You should begin by meeting some amateur radio operators (Hams). They're easy to spot: There's lots of antennas in their yards, on their cars... They often have licence plates whit their callsign, ex:VE1MIK,VE90BU,VE9IQ etc....VE9 and VE1 means from New-Brunswick..
We can also find them a the local radio club ( C.R.A.R ) Club Radio Amateur Restigouche, where they meet to talk about radio: DX ( long distance communication ), national and international contest, Field day: a day where lots of Hams meet with their families and where lots of activities are organized for Hams, XYL ( operators wives ), QRP ( kids ), OM-QRO ( Grand-parents), friends, etc... everybody's welcome.
Hams are a great help in case of natural disasters ( floods, forest fires, earthquakes, storms, etc...). Often, it's the only way to communicate, with incoming help, to coordinate the rescue. In Manitoba, there's an emergency group, the A. R. E.S (Amateur Radio Emergency Service). So in St-Quentin, we're starting a similar system to serve the region !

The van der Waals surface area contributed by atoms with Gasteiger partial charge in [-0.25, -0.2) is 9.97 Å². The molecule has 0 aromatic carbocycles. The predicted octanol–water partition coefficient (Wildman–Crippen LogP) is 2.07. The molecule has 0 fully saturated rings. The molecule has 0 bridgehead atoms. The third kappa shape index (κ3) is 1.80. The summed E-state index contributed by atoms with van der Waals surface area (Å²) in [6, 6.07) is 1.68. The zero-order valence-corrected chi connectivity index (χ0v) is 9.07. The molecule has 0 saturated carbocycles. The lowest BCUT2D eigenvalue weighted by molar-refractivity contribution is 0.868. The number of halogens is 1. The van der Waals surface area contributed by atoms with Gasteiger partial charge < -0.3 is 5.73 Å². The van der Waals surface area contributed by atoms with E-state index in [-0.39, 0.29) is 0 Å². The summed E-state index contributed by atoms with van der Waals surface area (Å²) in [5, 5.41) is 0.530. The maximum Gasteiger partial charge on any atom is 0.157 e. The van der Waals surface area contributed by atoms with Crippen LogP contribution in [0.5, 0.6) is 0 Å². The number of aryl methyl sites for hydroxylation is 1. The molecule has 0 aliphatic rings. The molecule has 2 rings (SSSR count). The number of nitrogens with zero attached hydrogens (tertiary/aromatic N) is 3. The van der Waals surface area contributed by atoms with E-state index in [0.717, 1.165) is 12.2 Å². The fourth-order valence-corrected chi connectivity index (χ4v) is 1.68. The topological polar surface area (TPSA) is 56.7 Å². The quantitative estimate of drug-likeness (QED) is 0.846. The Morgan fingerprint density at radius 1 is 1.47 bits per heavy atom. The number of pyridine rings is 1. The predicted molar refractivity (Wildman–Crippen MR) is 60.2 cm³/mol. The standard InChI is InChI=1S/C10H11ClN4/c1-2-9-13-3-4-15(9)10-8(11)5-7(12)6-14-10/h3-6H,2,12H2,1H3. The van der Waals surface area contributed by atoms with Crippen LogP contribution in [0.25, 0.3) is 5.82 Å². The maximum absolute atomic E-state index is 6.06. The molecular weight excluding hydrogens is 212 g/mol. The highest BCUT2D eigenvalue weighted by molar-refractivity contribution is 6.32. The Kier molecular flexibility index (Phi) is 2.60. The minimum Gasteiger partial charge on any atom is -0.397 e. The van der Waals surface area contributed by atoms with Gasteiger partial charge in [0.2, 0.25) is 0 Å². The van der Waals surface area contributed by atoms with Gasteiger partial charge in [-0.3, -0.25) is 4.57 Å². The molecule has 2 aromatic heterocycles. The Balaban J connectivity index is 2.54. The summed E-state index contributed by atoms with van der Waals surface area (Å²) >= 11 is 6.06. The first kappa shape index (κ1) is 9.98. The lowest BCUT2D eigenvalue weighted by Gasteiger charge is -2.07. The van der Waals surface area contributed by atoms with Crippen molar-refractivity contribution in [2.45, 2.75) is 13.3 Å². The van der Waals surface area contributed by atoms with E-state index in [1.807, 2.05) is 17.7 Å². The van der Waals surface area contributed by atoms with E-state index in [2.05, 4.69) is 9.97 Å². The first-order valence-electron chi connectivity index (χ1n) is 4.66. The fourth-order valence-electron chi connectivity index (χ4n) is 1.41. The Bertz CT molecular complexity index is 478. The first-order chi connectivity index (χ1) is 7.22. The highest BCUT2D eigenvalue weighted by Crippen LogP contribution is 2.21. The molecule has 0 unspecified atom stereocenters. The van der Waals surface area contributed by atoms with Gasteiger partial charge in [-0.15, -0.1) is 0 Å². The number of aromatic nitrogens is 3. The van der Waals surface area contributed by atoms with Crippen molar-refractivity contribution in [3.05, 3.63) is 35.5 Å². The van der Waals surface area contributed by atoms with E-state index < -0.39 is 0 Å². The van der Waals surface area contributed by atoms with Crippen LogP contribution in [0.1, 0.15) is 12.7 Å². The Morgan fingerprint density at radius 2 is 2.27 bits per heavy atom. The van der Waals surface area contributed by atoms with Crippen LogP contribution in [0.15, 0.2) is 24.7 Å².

All Hams are gathered in a national association: R .A .C ( Radio amateurs of Canada )with it's head office in Ontario, and represents canadian Hams at the International Amateur Radio Union (I.A.R.U.) with it's head office in Geneva (Switzerland) HB9.
Each country has it's own callsign: HB9 for Switzerland, F for France, ON for Belgium, TU for Cote D'Ivoire, HH for Haiti, CN for Morroco, FR for l' Ile de la Reunion, VE - VY - VO for Canada, etc.
Licences can be obtained from Industry Canada.
Here's some activities related to Ham Radio. HF, VHF, UHF, ATV, SSTV, PACKET, SATTELITE , REPEATER, ARES, CONTEST, SAREX.
You can reach the club at these